Unveiling vaccine hesitancy in the Federation of Bosnia and Herzegovina

April 2018

A young girl is smiling as a doctor injects vaccine, in Bosnia and Herzegovina
Rates of immunization in the Federation of Bosnia and Herzegovina are declining.
UNICEF/Zmey

Immunization rates in the Federation of Bosnia and Herzegovina are as low as 40% in some areas and continuing to decline, increasing the risk of large disease outbreaks. But, no one knows precisely why.

Growing vaccine hesitancy, misinformation in social media, lack of trust in the health system, a shortage of health workers and supply issues are all suspected reasons for low coverage rates. However, these are mostly assumptions with little evidence.

"Right now our immunization programming is based on a lot of assumptions," says Dr Sanjin Musa, epidemiologist at the Institute for Public Health in Bosnia and Herzegovina. "We need better data to understand which population groups have the lowest coverage and why it is so low."

Using WHO’s Tailoring Immunization Programme (TIP) – a structured research approach – the country is working to identify populations susceptible to vaccine-preventable diseases, diagnose barriers and motivators to vaccination, and recommend evidence-informed responses to improve coverage.

State of immunization

TIP was developed in 2013 by the WHO Regional Office for Europe to assist health care professionals, public health authorities and decision-makers in tailoring services to close gaps in immunization coverage. The first step in the TIP process is for countries to conduct a situational analysis to take stock of data on coverage and outbreaks, gather key stakeholders, and identify knowledge gaps.

In 2016, only 78% of children in Bosnia and Herzegovina received the third does of diphtheria-tetanus-pertussis (DTP)-containing vaccine, 79% received the third dose of polio, and 83% the first dose of measles vaccine – all falling short of global targets of at least 90 to 95%. Vaccination coverage also varies greatly within cantons and cities, and in some areas rates fall between 40-50%.

These low rates put the country’s population at-risk for large disease outbreaks. In the last decade there have been large outbreaks of measles, mumps and rubella, in part due to the disruption of immunization programmes during the war in the early 1990s, but also to vaccine hesitancy.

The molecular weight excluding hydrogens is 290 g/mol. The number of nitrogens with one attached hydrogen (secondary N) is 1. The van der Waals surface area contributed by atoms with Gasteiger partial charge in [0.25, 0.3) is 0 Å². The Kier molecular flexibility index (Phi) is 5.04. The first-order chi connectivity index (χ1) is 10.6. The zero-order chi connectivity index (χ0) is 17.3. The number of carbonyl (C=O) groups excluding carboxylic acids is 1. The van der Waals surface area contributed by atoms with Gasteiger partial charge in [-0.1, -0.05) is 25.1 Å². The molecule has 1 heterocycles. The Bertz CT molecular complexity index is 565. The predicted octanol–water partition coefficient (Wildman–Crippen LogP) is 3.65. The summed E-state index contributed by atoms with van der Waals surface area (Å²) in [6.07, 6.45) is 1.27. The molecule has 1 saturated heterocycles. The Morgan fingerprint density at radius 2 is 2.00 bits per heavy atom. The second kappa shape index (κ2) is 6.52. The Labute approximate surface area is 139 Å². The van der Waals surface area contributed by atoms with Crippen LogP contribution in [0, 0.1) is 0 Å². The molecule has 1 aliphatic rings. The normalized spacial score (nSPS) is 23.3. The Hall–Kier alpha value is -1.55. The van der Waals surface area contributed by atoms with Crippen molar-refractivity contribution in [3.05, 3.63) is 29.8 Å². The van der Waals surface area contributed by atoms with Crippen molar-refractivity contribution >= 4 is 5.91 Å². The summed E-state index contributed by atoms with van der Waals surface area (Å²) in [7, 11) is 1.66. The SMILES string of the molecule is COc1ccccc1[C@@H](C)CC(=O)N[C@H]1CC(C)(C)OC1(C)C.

"With current large measles outbreaks across the Region, including in nearby Italy, Romania and Serbia, the country is constantly on high alert for outbreaks."

Dr Sanjin Musa, epidemiologist at the Institute for Public Health in Bosnia and Herzegovina

"With current large measles outbreaks across the Region, including in nearby Italy, Romania and Serbia, the country is constantly on high alert for outbreaks," says Dr Musa. Immunization is free and mandatory in the country, but there are no mechanisms to ensure compliance.

Researching reasons for low coverage

After the TIP situation analysis was completed in 2017, the country began working to identify areas where more research was needed. They are now conducting two studies.

The first study is looking at health worker attitudes towards immunization in order to develop further trainings and tools. Some health workers currently either lack knowledge about immunization or fear allegations following adverse events.

The second study is reviewing patient records in primary care centres in order to identify characteristics of caregivers who do or do not vaccinate their children, such as age, number of children or income level. Once these characteristics are defined, immunization strategies can be develop to improve access to immunization and reduce vaccine hesitancy.

"Building trust and understanding the community is essential to responding to vaccine hesitancy," says Katrine Bach Habersaat, Technical Officer, Vaccine-preventable Disease and Immunization in the WHO Regional Office for Europe. "Many people assume vaccine hesitancy is about people being unwilling to be vaccinated, but under the surface it is often about the convenience factor and how easy it is to get their children vaccinated."

The country’s TIP studies are expected to be completed later this year. It is part of WHO’s work with 11 countries in south-eastern Europe to speed up progress in reaching the goals and strategic objectives of the European Vaccine Action Plan 2015–2020 (EVAP).